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Bioscientifica Proceedings (2019) 8 RDRRDR28 | DOI: 10.1530/biosciprocs.8.028

1Department of Population Health & Reproduction, School of Veterinary Medicine, University of California, Davis, CA 95616; 2Department of Animal Science, Center for Nutrition and Pregnancy, North Dakota State University, Fargo ND 58108

Overview. One of the most fundamental axioms of mammalian reproduction is that pregnancy requires the support of progesterone without which it cannot be established or maintained. Though this basic physiological tenet was accepted long ago, major gaps in our understanding of the physiology of both pregnancy and parturition remain which hamper our ability to solve clinically and agriculturally significant problems such as low fertility, fetal growth restriction, preterm birth and poor neonatal outcomes. The historical reliance of our understanding of both pregnancy and parturition on this single hormone, and how it has been measured in the vast majority of studies, may represent a tangible weakness and impediment to progress. Other weaknesses include a desire to fit all species into a unified paradigm, and a reluctance to accept that physiological processes regulated by progesterone or other progestins in different tissues might vary in reliance on classic (nuclear receptor) versus other, non-classical mechanisms of action. The relative importance of these distinct response pathways in certain cells or tissues also may differ across species, as does so much of basic reproductive physiology. It is well known that certain species are reliant on luteal function throughout gestation, whereas the placenta subsumes endocrine support in others (Geisert & Conley 1998), yet progesterone alone is still believed to be the single common element. As radical as it might seem, however, progesterone may not be the single common hormone of pregnancy in mammals.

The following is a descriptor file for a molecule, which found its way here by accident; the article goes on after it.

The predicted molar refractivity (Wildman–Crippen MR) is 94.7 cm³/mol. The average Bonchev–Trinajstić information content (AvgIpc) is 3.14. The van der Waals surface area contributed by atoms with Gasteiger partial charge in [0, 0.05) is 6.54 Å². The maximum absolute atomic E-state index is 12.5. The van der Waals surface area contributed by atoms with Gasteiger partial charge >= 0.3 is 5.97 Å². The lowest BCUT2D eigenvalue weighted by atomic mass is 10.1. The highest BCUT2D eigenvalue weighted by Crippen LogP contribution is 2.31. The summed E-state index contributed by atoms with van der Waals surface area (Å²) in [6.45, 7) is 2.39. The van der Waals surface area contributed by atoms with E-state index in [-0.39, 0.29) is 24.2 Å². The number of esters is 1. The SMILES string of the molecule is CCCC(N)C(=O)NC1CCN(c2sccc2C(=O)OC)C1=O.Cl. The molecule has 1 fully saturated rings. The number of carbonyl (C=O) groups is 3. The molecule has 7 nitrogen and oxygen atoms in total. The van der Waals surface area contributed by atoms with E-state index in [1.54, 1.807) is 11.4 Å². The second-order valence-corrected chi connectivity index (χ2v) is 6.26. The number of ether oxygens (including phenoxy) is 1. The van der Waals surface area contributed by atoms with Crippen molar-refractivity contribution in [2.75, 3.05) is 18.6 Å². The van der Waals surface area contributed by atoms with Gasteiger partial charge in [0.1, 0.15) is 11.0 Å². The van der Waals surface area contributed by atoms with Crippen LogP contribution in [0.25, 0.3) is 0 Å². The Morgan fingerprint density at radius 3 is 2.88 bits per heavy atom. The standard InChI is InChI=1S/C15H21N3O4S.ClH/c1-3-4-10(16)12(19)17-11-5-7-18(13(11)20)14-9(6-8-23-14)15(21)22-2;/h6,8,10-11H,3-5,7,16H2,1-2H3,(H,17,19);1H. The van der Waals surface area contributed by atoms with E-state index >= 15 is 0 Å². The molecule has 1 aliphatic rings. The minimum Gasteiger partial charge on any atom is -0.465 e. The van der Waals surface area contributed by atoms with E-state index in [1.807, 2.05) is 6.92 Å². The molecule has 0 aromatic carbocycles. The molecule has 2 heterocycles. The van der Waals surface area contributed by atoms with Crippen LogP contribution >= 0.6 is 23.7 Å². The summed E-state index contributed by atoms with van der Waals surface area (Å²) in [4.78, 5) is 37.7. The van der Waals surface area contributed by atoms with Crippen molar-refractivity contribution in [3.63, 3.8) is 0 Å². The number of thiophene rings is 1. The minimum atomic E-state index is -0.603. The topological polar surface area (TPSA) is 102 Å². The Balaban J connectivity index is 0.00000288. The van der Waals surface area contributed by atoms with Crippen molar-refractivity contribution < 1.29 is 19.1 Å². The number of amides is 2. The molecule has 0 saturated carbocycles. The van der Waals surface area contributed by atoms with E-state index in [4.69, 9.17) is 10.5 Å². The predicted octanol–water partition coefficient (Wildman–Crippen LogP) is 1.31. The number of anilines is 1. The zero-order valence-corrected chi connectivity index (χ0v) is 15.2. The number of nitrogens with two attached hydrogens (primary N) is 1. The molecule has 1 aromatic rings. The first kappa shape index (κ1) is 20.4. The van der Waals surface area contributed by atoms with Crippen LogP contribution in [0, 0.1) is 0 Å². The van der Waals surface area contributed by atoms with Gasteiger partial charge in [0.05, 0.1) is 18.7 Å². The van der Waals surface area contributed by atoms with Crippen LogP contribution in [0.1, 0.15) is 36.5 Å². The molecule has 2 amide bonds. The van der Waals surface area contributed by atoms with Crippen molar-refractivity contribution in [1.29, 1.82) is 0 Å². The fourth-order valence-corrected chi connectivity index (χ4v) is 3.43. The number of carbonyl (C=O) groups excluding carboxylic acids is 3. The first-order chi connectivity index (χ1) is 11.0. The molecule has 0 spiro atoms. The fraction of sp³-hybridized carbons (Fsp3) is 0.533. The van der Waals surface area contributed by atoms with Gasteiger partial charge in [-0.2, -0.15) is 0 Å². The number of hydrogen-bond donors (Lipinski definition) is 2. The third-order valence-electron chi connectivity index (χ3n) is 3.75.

Combine these caveats with the fact that only a relatively small number of the 5,500 or so species of mammals have been evaluated throughout pregnancy, and it seems clear that our understanding of the role of steroids in pregnancy and parturition is poor at best. In this review we will address steroidogenesis and the events that bring about parturition, but will do so in an attempt to highlight potential weaknesses in the commonly held assumptions that have become the basis for designing and interpreting studies on the maintenance of pregnancy and the initiation of parturition in domestic species. We would like to think that the pioneers of steroid biology would welcome such a discussion, and might even wonder with all the studies conducted, and/or modern methodologies applied, why we have made so little progress in addressing this fundamental question.

© 2014 Society for Reproduction and Fertility

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